Hell (2011)

OK, last night I watched a movie that was so unforgivably bad (The Dark Night Rises (2012)), that, like mouthwash after eating something bad, I needed another film to get the incoherent mess of ‘The Dark Knight Rises’ from my brain. Netflix served up ‘Hell’ (2011); which is a good mix of movies like Frontiers and The Road served up in an understated form; the perfect antidote to that bloated Batman mess; thanks very much to Director Roland Emmerich for this one; do yourself a favor and watch it.

‘Hell’ is a German post-apocalypse film that is set in a Europe of the not-too-distant future… even though I know a bit of German, I assumed that the title, ‘Hell,’ was a reference to ‘Hell’ as in where the devil lives; as I was watching, it hadn’t occurred to me that ‘hell’ is also the German word for ‘light’ or ‘bright.’* In this dystopian future, solar flares and/or atmospheric decay have caused the sun to become so bright that the trees and grass have died, the ecosystem has collapsed and a few survivors scavenge precious commodities like gasoline, food and water.  ‘Hell’ is a film with a very small scope; we see the desolation through the eyes of Maria as she accompanies her younger sister Leonie and Phillip across a desiccated and sun-drenched Europe, trying to get Phillip’s dying Volvo station wagon (armored across the windows with bits of chain link and protected from the sun with paper taped over the windows) to the mountains, where, it is rumored, there might still be water.

The interiors of the car and the buildings that the characters shelter in are dark, dry and dusty; when the actors step outside, it is so bright they have to wrap themselves like bedouins for protection from the intense sun.  They can hardly see and the film image is massively overexposed. This simple narrative device is surprisingly effective; ‘Hell’ is one of those movies that works because of what it doesn’t show you rather than what it does. The film is brutal and violent but not gory; most of the violence takes place off screen. What makes the film effectively disturbing is the psychological distress that the characters are experiencing which is never stated outright, only hinted at. Young Leonie teases Maria over her sexual relationship with Phillip. Maria clearly wishes Phillip were a bit more emotionally stable, but it looks like sex is one of the few bargaining chips she has left; the car and most of the things in it obviously belong to him. Phillip, meanwhile, is clearly ready to snap and the more psychologically strong Maria is trying to get him to hold it together because his car and protection are the best hope that she and her sister have. The three stop at an abandoned gas station where they encounter another man, Tom, who is initially hostile, but Tom offers gasoline, mechanical expertise and the impression of being slightly less unbalanced than Phillip.  Tom makes a deal to help keep the car running in exchange for passage, food and water. The characters are constantly at odds with one another; they look and act like they are down to their last physically and psychologically.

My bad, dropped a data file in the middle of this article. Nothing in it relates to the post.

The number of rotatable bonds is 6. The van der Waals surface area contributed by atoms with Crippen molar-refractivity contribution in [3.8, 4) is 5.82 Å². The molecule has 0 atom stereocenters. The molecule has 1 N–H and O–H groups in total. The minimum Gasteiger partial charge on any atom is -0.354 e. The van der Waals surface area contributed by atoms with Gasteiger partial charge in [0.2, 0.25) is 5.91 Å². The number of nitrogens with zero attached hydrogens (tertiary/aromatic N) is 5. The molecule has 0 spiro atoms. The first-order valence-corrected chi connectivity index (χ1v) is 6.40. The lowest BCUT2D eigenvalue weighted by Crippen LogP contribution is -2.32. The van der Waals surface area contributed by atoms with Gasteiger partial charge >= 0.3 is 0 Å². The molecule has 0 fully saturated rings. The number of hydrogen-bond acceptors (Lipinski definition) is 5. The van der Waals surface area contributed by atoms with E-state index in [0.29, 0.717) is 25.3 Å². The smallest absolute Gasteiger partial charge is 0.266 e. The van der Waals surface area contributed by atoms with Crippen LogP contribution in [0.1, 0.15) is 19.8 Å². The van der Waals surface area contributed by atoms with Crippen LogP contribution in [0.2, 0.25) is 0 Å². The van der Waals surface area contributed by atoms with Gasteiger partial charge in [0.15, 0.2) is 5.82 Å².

Our little band of survivors are attacked; the car is stolen and Leonie is abducted. Maria and Phillip manage to get the car back, but the ‘fight’ with the bandits is extremely chaotic and they lose track of Tom in the process. ‘Hell’ is an interesting film because of what it doesn’t show us… during their raid on the bandit’s camp, we spend the whole time with Maria in the car as she tries to start it. All we see are brief glimpses of action occurring outside the car’s masked windows — we are as uninformed of the status of current events as Maria is. Suddenly Phillip leaps into the back seat and shouts that she needs to start driving, NOW.  As they pull away, one of the bandits attempts to drag Phillip from the car. Phillip manages to fight him off, but his ankle is broken as the car door gets slammed shut by a tree as they drive away. Maria wants to go back for Leonie and Tom; Phillip wants to just drive on, pointing out that they have no other realistic options. The strength of this film is that although as watchers we want them to go back and succeed at a daring rescue, within the realm described by the film itself, that does seem like suicide. Earlier in the film, as Tom and Phillip are a short distance away siphoning gasoline out of a crashed car, Leonie urges Maria to just get in the car and drive away. After those words are said, we can see Maria is thinking about it.  The drama of Hell isn’t in choreographed fight scenes or special effects — it’s in Maria attempting to make difficult choices and all about asking things like, “What should someone in a hopeless situation do to survive?” and “When loyalty and empathy decrease your chances for survival, should you discard them?”

Maria does manage to rescue at least some of her comrades from the ‘bandits’ (who are actually another group of survivors with very different plans), but the film’s resolution is ambiguous and anything but hopeful. I think the interesting (if bleak) story that the film makers told with very limited means, especially in an age of unbelieveably expensive films that are incoherent, boring and stupid (ahem – “The Dark Night Rises” – cough), make this worth watching — and the woman who plays Maria, especially, does a great job. I give it five out of five severed heads — I know that’s a high rating, but seeing it within hours of “The Dark Knight Rises” felt like ‘Hell’ was a film maker’s lesson in the ‘right way to do it.’